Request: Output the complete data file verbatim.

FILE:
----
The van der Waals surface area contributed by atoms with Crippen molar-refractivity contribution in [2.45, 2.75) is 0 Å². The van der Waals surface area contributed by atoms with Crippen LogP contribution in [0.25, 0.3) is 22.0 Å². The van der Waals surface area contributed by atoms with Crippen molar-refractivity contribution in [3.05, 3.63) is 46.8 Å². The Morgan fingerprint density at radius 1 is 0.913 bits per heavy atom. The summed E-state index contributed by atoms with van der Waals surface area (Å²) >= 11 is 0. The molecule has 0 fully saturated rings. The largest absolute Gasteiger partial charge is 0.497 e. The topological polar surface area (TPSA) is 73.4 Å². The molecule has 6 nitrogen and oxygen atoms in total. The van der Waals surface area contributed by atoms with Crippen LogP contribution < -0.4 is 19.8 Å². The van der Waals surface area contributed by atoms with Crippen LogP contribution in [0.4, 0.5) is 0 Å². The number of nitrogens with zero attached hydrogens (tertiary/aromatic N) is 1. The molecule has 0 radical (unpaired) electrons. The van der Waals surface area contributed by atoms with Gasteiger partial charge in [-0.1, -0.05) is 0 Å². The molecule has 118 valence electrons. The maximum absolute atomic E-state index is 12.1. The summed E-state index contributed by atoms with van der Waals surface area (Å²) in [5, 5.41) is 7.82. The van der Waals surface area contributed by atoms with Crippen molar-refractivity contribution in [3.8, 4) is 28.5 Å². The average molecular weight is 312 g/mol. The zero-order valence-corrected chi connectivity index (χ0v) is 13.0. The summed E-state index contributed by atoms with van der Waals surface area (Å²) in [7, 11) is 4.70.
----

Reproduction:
The van der Waals surface area contributed by atoms with Crippen molar-refractivity contribution in [2.45, 2.75) is 0 Å². The van der Waals surface area contributed by atoms with Crippen LogP contribution in [0.25, 0.3) is 22.0 Å². The van der Waals surface area contributed by atoms with Crippen molar-refractivity contribution in [3.05, 3.63) is 46.8 Å². The Morgan fingerprint density at radius 1 is 0.913 bits per heavy atom. The summed E-state index contributed by atoms with van der Waals surface area (Å²) >= 11 is 0. The molecule has 0 fully saturated rings. The largest absolute Gasteiger partial charge is 0.497 e. The topological polar surface area (TPSA) is 73.4 Å². The molecule has 6 nitrogen and oxygen atoms in total. The van der Waals surface area contributed by atoms with Crippen LogP contribution < -0.4 is 19.8 Å². The van der Waals surface area contributed by atoms with Crippen LogP contribution in [0.4, 0.5) is 0 Å². The number of nitrogens with zero attached hydrogens (tertiary/aromatic N) is 1. The molecule has 0 radical (unpaired) electrons. The van der Waals surface area contributed by atoms with Gasteiger partial charge in [-0.1, -0.05) is 0 Å². The molecule has 118 valence electrons. The maximum absolute atomic E-state index is 12.1. The summed E-state index contributed by atoms with van der Waals surface area (Å²) in [5, 5.41) is 7.82. The van der Waals surface area contributed by atoms with Crippen molar-refractivity contribution in [3.8, 4) is 28.5 Å². The average molecular weight is 312 g/mol. The zero-order valence-corrected chi connectivity index (χ0v) is 13.0. The summed E-state index contributed by atoms with van der Waals surface area (Å²) in [7, 11) is 4.70.